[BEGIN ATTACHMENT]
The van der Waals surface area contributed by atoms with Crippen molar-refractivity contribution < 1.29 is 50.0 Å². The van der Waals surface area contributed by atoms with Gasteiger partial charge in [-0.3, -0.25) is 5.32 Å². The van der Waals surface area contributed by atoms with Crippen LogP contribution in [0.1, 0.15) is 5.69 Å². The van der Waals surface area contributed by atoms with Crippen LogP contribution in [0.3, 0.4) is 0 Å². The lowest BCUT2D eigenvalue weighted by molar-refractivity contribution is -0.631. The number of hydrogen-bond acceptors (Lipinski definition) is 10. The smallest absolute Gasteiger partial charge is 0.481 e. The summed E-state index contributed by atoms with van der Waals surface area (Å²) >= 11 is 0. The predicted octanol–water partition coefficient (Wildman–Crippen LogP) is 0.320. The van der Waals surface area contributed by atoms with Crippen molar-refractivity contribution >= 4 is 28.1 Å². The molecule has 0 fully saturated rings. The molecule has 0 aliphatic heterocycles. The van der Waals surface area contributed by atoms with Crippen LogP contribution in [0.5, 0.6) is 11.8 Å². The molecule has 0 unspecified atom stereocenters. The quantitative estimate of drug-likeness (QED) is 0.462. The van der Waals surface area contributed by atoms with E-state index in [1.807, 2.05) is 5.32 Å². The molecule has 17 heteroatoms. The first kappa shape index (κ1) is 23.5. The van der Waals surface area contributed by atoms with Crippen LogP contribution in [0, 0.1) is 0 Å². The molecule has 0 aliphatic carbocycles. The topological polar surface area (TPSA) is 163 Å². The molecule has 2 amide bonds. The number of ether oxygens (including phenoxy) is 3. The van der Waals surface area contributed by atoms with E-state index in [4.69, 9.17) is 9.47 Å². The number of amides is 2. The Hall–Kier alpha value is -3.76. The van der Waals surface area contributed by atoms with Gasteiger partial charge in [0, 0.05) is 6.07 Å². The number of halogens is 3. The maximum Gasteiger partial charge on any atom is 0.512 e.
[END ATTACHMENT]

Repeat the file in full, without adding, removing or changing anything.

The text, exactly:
The van der Waals surface area contributed by atoms with Crippen molar-refractivity contribution < 1.29 is 50.0 Å². The van der Waals surface area contributed by atoms with Gasteiger partial charge in [-0.3, -0.25) is 5.32 Å². The van der Waals surface area contributed by atoms with Crippen LogP contribution in [0.1, 0.15) is 5.69 Å². The van der Waals surface area contributed by atoms with Crippen LogP contribution in [0.3, 0.4) is 0 Å². The lowest BCUT2D eigenvalue weighted by molar-refractivity contribution is -0.631. The number of hydrogen-bond acceptors (Lipinski definition) is 10. The smallest absolute Gasteiger partial charge is 0.481 e. The summed E-state index contributed by atoms with van der Waals surface area (Å²) >= 11 is 0. The predicted octanol–water partition coefficient (Wildman–Crippen LogP) is 0.320. The van der Waals surface area contributed by atoms with Crippen molar-refractivity contribution >= 4 is 28.1 Å². The molecule has 0 fully saturated rings. The molecule has 0 aliphatic heterocycles. The van der Waals surface area contributed by atoms with Crippen LogP contribution in [0.5, 0.6) is 11.8 Å². The molecule has 0 unspecified atom stereocenters. The quantitative estimate of drug-likeness (QED) is 0.462. The van der Waals surface area contributed by atoms with E-state index in [1.807, 2.05) is 5.32 Å². The molecule has 17 heteroatoms. The first kappa shape index (κ1) is 23.5. The van der Waals surface area contributed by atoms with Crippen LogP contribution in [0, 0.1) is 0 Å². The molecule has 0 aliphatic carbocycles. The topological polar surface area (TPSA) is 163 Å². The molecule has 2 amide bonds. The number of ether oxygens (including phenoxy) is 3. The van der Waals surface area contributed by atoms with E-state index in [4.69, 9.17) is 9.47 Å². The number of amides is 2. The Hall–Kier alpha value is -3.76. The van der Waals surface area contributed by atoms with Gasteiger partial charge in [0, 0.05) is 6.07 Å². The number of halogens is 3. The maximum Gasteiger partial charge on any atom is 0.512 e.